Edward Gorey's extraordinary and often disconcerting books are avidly sought and treasured throughout the world, but until now little has been known about the man himself. Gorey, notoriously protective of his privacy, did grant a number of interviews over the course of his life. And as the conversations collected in this book demonstrate, he proved to be unfailingly charming and fascinating. Here is Gorey in his own words and pictures, ruminating on his ascending peculiarity. He died in 2000.
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PRAISE FOR EDWARD GOREY"A man of enormous erudition . . . an artist and writer of genius."--Stephen Schiff, "The New Yorker""Edward Gorey's work is remarkable and mysterious. I find it fascinating."--Max Ernst"An American original . . . One of this century's foremost eccentric geniuses."--"Print Magazine"
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Book Description Harcourt Brace Academic Pub., 2001. Hardcover. Book Condition: New. New Condition. Clean crisp tight copy, no marks or tears. Email Notification. Satisfaction Guaranteed. Bookseller Inventory # ppl1610188218
Book Description Harcourt Brace Academic Pub., 2001. Hardcover. Book Condition: New. 1st. Bookseller Inventory # DADAX0151005044
Book Description Harcourt Brace Academic Pub., 2001. Book Condition: New. Brand New, Unread Copy in Perfect Condition. A+ Customer Service! Summary: Will Gorey's curious Victorian households scenes of disconcerting, dastardly deeds and "crypto-Edwardian" characters fade into obscurity with his death? Not a chance. Cultish popularity has yielded to international fascination with this fecund author-artist's carefully crosshatched drawings, quaint enchiridions and fey fiction. Curator/art critic Wilkin expands on The World of Edward Gorey (1996), which she coauthored, with this illustrated collection of 21 interviews that reveal Gorey's interests, foibles and habits. Gorey (1925-2001) studied at the Art Institute of Chicago, was drafted in 1943 (training in Utah, he began his writing career with "unpresentable. closet dramas") and majored in French at Harvard. He initially published his books through his own Fantod Press. More than 100 titles followed The Unstrung Harp (1953), and his readership expanded in 1972 with the first of the Amphigorey anthologies. Interviews culled from magazines (Cats, Dance, Vanity Fair), newspapers, NPR and TV (Dick Cavett) reveal Gorey's cultural influences and inspirations (cats, crime narratives, Louis Feuillade, Buster Keaton, the New York City Ballet, Ivy Compton-Burnett) along with minutiae and insights into his erudite, eccentric humor. Best of all, readers glimpse Gorey's creative processes: the texts almost always preceded the drawings, for instance. On his work he was characteristically irreverent: "I get a certain enjoyment out of doing it; but after it's done, I have no feeling for it at all." Stephen Schiff's 1992 "Edward Gorey and the Tao of Nonsense" (from the New Yorker) provides an outstanding overview. This is an exhilarating excursion into an extraordinary imagination (with numerous artistic tips and resources). 8 photos, 150 drawings. (Oct.)Forecast: National publicity and advertising, especially around the holidays, and counter displays will grab fans and gift givers. Bookseller Inventory # ABE_book_new_0151005044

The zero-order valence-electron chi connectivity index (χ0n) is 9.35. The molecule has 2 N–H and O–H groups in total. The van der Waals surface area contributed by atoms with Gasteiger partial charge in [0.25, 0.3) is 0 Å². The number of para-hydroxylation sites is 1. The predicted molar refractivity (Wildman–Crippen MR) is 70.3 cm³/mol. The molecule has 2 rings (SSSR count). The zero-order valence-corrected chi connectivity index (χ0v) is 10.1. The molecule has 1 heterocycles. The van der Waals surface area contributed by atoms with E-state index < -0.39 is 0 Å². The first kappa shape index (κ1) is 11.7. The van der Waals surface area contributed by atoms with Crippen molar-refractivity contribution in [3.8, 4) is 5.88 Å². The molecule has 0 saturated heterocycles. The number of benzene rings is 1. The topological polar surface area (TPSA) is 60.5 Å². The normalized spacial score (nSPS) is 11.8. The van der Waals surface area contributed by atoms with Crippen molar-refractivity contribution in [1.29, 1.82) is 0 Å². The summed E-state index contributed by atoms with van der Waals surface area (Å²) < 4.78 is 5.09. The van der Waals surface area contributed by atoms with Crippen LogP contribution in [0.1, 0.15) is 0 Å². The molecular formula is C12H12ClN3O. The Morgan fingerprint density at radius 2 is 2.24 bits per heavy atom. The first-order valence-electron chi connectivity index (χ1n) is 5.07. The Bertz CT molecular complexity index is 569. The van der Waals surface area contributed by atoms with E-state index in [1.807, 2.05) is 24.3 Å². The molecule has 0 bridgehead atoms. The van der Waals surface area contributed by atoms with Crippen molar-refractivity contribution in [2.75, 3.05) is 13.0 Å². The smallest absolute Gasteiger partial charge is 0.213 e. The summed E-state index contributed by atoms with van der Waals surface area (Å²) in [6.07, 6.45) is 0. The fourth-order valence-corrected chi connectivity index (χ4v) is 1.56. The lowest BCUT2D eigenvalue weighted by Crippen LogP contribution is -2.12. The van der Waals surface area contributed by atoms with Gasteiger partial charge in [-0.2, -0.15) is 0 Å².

Book Description Harcourt Brace, Orlando, Florida, U.S.A., 2001. Hardcover. Book Condition: New. Dust Jacket Condition: New. First Edition (1st printing). 8vo - over 7¾" - 9¾" tall. This is a New and Unread copy of the first edition (1st printing). Bookseller Inventory # 023537
Book Description Harcourt Brace Academic Pub., 2001. Hardcover. Book Condition: New. book. Bookseller Inventory # 0151005044
Book Description Harcourt Brace Academic Pub., 2001. Hardcover. Book Condition: New. Bookseller Inventory # P110151005044